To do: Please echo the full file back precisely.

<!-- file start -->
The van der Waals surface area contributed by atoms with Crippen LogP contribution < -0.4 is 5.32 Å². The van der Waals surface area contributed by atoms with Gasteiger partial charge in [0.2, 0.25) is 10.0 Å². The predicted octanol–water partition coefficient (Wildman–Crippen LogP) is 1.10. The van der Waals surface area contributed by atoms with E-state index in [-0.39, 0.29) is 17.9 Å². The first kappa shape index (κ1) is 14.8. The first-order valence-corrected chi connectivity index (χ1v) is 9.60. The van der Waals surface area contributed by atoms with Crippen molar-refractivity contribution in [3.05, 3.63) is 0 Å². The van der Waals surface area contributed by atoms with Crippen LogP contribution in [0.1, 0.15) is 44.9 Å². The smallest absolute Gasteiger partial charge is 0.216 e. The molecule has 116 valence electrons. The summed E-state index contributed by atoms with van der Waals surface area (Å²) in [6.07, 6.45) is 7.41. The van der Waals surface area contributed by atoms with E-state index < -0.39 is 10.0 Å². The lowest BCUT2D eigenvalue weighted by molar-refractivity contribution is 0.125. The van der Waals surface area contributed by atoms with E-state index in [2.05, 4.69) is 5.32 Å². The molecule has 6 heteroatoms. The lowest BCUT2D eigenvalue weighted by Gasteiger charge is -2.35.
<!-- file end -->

The van der Waals surface area contributed by atoms with Crippen LogP contribution < -0.4 is 5.32 Å². The van der Waals surface area contributed by atoms with Gasteiger partial charge in [0.2, 0.25) is 10.0 Å². The predicted octanol–water partition coefficient (Wildman–Crippen LogP) is 1.10. The van der Waals surface area contributed by atoms with E-state index in [-0.39, 0.29) is 17.9 Å². The first kappa shape index (κ1) is 14.8. The first-order valence-corrected chi connectivity index (χ1v) is 9.60. The van der Waals surface area contributed by atoms with Crippen molar-refractivity contribution in [3.05, 3.63) is 0 Å². The van der Waals surface area contributed by atoms with Crippen LogP contribution in [0.1, 0.15) is 44.9 Å². The smallest absolute Gasteiger partial charge is 0.216 e. The molecule has 116 valence electrons. The summed E-state index contributed by atoms with van der Waals surface area (Å²) in [6.07, 6.45) is 7.41. The van der Waals surface area contributed by atoms with E-state index < -0.39 is 10.0 Å². The lowest BCUT2D eigenvalue weighted by molar-refractivity contribution is 0.125. The van der Waals surface area contributed by atoms with E-state index in [2.05, 4.69) is 5.32 Å². The molecule has 6 heteroatoms. The lowest BCUT2D eigenvalue weighted by Gasteiger charge is -2.35.